António Henrique Correia (Portugal) 1; Maria Helena Almeida (Portugal) 1; Christophe Orazio (France) 2; Margarida Tomé (Portugal) 1; Manuela Branco (Portugal) 1
1 - Centro de Estudos Florestais, Instituto Superior de Agronomia, Universidade de Lisboa; 2 - EFI Planted Forests facility
One of the foremost concerns about forest adaptation to climate change is the selection of material resilient/ capable of adapting to future climate. The current available information, originated from models that do not account for species/provenance plasticity, nor for behaviour at more extreme conditions, only observable outside current species distribution, beyond the marginal growth areas, adds uncertainty to selection procedures.
Can we identify from the presently used species and provenances those more tolerant to climate change, capable of providing better performance when subjected to future climate conditions, or provide alternative to replace the more susceptible material?
In order to address these questions about plant response to Climate Change conditions, REINFFORCE arboreta network (38 arboreta, located along a wide range of climatic conditions, from latitude 37° to 58° N) proposed to improve our understanding on 33 forest species’ field performance, through a common monitoring protocol and a database that brings together all the data. This will allow reducing the uncertainty of species behaviour predictions in response to Climate Change, assessing adaptation measures for Atlantic forest resources and contributing for a successful selection of Forest Reproductive Material.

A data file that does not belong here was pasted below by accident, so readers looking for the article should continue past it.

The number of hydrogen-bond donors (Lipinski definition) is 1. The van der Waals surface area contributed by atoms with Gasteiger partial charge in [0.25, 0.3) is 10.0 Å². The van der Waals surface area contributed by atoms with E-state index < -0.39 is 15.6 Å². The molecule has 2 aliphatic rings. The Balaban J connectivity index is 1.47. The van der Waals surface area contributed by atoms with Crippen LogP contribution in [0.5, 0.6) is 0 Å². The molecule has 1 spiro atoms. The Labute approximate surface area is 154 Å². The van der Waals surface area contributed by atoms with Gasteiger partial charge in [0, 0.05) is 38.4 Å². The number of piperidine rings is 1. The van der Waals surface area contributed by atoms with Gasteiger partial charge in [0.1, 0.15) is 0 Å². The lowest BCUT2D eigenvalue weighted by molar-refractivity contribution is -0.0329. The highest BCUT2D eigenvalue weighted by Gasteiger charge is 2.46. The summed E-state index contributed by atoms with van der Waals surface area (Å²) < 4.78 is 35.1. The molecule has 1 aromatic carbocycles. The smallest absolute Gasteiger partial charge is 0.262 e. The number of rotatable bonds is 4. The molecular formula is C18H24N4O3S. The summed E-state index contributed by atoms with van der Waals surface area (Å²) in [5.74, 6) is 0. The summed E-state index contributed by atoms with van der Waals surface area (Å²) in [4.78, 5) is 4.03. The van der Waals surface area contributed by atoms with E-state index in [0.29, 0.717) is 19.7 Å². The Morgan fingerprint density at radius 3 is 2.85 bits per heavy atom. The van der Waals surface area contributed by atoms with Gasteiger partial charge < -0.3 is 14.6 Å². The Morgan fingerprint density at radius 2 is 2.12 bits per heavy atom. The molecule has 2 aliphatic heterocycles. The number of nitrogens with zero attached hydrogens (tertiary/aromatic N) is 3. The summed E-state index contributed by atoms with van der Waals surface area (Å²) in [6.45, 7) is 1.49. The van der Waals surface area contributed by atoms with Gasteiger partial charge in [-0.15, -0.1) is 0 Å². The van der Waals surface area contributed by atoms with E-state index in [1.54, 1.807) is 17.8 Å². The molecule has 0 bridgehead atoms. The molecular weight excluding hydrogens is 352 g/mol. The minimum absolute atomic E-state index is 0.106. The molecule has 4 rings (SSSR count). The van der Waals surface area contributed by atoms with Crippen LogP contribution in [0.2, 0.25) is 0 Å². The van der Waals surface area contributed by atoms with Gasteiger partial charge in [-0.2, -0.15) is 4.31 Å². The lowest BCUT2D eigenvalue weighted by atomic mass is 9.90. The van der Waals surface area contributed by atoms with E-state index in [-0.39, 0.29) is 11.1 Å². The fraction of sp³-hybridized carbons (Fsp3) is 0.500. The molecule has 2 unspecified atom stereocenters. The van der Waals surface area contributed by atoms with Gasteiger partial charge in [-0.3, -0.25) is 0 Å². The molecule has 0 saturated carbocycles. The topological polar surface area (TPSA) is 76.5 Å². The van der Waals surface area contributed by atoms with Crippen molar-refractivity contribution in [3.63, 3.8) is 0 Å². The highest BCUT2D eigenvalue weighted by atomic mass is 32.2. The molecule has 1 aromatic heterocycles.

REINFFORCE arboreta network first data analysis revealed that Site climate and Climate transfer difference have different impact on early plant development. Site Annual and Growing Season Dryness Index (√(Growing degree-days) / Precipitation) showed to be significant for Yearly Height growth explanation. For survival explanation, only climate transfer distance variables for Annual and Growing Season Dryness Index, Growing Season Precipitation, Mean Maximum and Minimum Temperature were significant.
Within the studied climate gradient, we have identified species response trends, and from the 33 species, the best and worst performing ones. Additionally, we determined the associated risk for using each species within RCP 4.5 and 8.5 scenarios, for mid to long term periods.